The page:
Over the past couple of months there have been numerous cases of Vesicular Stomatitis diagnosed in various areas of the country: Colorado, Texas, and now, Oklahoma. As a veterinarian it is my job, along with the state veterinarians, to keep the public abreast on such matters.
What is Vesicular Stomatitis?
It is a virus. Horses, cattle and pigs are all susceptible with goats and sheep rarely getting infected.
How is it transmitted?
By blood-feeding insects like black flies or sand flies.
Infected animals can also transmit the disease through open sores.
What are the signs my animal is infected?
Too much drool is the VERY first sign of disease.
Blisters or ulcers around the mouth or surface of the tongue
Sores around the coronary band can lead to lameness
How long does the virus last?
The virus is short lived and usually only lasts about two weeks.
But reinfection can occur!
What should I do if I think my animal has these signs?
CALL YOUR VETERINARIAN!
Why should I know about this disease?
Vesicular Stomatitis is a REPORTABLE disease in most areas.
Veterinarians are required to report this disease to animal health officials when it is suspected.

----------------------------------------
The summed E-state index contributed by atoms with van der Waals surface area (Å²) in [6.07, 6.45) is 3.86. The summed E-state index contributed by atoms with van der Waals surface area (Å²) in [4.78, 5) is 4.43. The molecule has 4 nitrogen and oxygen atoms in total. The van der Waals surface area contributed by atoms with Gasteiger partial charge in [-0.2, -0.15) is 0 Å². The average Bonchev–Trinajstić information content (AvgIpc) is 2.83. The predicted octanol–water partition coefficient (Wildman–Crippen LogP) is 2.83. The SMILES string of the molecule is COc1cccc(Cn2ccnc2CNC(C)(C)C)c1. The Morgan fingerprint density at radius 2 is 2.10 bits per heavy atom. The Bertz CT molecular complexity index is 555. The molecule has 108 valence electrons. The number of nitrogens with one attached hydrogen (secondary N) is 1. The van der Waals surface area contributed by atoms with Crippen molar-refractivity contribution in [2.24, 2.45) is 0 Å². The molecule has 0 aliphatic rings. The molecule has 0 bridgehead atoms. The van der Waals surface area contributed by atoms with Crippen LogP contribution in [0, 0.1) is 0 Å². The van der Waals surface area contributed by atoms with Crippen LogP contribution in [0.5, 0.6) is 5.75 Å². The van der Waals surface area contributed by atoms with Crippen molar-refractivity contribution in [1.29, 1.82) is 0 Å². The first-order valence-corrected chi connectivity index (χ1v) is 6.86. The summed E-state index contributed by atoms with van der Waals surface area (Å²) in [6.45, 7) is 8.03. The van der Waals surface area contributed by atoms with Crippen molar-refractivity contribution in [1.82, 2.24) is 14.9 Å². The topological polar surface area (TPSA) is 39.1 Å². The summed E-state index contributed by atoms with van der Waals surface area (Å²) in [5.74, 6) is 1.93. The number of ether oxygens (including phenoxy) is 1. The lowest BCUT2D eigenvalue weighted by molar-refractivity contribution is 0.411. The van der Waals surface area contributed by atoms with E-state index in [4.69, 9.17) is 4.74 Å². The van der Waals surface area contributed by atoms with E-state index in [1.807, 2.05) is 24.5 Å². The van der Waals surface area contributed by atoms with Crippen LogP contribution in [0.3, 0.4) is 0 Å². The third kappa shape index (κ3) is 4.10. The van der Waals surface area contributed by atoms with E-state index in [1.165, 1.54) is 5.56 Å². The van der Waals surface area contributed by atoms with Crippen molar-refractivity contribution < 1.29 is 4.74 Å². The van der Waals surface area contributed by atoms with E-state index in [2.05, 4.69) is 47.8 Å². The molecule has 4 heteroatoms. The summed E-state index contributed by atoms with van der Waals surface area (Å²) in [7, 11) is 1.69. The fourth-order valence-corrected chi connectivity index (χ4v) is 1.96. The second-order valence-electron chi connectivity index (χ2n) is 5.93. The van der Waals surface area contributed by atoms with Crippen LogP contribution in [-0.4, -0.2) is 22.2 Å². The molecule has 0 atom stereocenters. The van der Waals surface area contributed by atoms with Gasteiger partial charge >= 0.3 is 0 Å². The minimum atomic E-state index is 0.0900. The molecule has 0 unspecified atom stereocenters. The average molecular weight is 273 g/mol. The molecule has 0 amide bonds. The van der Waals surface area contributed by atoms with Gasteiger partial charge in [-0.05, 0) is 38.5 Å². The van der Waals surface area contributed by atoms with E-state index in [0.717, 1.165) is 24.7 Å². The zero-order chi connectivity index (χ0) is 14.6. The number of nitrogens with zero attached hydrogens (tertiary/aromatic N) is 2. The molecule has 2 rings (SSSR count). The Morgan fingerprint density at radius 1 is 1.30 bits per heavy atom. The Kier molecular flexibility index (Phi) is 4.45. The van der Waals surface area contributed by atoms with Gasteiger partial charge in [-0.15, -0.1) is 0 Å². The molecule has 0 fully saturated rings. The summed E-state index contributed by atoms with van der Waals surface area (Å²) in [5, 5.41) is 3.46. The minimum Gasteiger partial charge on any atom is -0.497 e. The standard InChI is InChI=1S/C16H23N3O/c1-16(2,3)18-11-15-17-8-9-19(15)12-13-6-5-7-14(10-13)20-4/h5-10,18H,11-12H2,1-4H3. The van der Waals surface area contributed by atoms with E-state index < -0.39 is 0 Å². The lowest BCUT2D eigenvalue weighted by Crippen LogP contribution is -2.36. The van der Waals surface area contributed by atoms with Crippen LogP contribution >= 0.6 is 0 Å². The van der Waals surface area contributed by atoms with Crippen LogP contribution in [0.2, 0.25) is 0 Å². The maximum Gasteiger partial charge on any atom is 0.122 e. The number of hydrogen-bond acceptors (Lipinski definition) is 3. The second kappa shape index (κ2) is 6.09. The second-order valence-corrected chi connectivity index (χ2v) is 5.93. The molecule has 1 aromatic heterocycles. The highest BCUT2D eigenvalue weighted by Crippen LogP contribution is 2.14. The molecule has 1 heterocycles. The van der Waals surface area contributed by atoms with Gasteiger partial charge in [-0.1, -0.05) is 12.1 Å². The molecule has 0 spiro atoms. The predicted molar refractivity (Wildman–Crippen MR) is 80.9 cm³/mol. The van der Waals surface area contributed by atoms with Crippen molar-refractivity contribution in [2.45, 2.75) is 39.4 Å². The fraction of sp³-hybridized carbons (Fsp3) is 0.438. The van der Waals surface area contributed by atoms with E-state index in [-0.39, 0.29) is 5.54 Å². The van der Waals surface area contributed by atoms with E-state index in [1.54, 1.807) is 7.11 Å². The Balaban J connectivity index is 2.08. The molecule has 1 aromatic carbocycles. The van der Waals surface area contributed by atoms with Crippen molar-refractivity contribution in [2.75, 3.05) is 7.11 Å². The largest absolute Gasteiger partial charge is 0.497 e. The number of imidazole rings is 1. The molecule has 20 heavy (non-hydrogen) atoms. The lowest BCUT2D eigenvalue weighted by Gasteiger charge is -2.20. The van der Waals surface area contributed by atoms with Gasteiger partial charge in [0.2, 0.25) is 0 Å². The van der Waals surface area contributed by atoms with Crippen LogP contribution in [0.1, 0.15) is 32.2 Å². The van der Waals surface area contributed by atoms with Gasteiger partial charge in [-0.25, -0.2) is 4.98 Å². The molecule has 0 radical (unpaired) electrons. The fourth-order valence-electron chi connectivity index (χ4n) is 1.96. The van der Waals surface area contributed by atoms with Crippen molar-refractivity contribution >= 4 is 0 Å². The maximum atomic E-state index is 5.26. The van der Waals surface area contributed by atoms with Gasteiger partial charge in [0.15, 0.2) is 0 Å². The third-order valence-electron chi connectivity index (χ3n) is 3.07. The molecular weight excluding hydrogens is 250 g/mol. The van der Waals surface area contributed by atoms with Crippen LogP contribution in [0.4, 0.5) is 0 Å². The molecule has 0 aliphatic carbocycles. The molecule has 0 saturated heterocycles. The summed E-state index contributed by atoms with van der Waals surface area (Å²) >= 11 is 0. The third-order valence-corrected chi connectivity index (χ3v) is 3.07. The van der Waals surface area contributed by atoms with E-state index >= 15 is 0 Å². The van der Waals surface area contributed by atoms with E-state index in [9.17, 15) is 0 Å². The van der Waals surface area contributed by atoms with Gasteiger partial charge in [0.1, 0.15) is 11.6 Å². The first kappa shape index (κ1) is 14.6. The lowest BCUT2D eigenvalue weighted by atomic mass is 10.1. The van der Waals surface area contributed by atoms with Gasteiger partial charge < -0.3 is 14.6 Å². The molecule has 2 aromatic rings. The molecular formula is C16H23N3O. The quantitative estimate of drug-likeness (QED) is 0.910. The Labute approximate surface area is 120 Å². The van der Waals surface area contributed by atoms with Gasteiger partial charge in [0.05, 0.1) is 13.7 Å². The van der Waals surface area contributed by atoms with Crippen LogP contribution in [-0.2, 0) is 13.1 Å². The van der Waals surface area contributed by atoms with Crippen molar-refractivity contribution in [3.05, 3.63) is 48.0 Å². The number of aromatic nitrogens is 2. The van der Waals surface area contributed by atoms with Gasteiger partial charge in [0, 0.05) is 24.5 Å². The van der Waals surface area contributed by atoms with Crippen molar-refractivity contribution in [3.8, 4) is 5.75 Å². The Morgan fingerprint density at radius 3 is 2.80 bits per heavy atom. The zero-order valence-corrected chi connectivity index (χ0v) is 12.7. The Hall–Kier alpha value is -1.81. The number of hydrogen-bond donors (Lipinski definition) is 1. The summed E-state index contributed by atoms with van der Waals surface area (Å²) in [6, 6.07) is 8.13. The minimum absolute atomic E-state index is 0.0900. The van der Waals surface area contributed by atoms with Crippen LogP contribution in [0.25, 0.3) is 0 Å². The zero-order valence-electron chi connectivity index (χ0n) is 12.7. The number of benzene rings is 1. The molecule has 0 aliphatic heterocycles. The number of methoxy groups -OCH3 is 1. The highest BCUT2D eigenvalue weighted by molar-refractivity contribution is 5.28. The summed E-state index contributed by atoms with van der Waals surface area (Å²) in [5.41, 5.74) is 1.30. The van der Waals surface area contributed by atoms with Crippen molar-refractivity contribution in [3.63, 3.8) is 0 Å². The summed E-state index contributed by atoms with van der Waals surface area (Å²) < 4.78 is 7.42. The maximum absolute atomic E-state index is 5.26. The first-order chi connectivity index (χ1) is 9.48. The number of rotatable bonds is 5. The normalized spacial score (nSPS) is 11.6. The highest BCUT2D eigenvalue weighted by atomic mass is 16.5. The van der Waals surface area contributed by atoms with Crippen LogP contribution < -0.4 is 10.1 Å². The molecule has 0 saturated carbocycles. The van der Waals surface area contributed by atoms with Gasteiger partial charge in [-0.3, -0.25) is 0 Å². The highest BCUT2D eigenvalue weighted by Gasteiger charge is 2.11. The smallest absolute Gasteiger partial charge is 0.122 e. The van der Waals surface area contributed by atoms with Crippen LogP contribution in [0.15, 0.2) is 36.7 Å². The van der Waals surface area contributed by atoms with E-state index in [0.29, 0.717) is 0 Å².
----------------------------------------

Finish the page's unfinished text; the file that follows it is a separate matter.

There are no vaccines available for this disease in the U.S.
Planning on traveling?
Health papers (certificate of veterinary inspection) are required to move your animal across state lines.
I have received a few phone calls over the past few months of people transporting animals to various shows or sales. It amazes me how many people fail to have a certificate of veterinary inspection. It is the law that any animal moving across state lines, and most events require a health paper. These laws are important in order to keep your animals safe and our state safe. In the case of vesicular stomatitis it is required that:
“Any livestock (equine, bovine, porcine, caprine, ovine, or cervidae) entering Oklahoma from a county where vesicular stomatitis has been diagnosed within the last thirty (30) days or a county that contains a premise quarantined for vesicular stomatitis shall be accompanied by a certificate of veterinary inspection dated within five (5) days of entry.”
[Source: Added at 14 Ok Reg 3704, eff 8-1-97 (emergency); Added at 15 Ok Reg 2157, eff 6-11-98; Amended at 23 Ok Reg 11, eff8-4-05 (emergency); Amended at 23 Ok Reg 866, eff 5-11-06; Amended at 27 Ok Reg 2411, eff 7-25-10]
All we want as veterinarians is to keep your animals safe and to prevent the spread of any disease. In order to do this we ask that you help us with complying with the laws set before us and be aware of any unusual changes in your animal’s health.
Now you know!
If you have any questions please feel free to contact us at Holdenville Veterinary Clinic.
Sources: Josie L. traub-Dargatz, Department of Clinical Sciences, College of Veterinary Medicine and Biomedical Sciences, Colorado State University. Vesicular Stomatitis in Horses.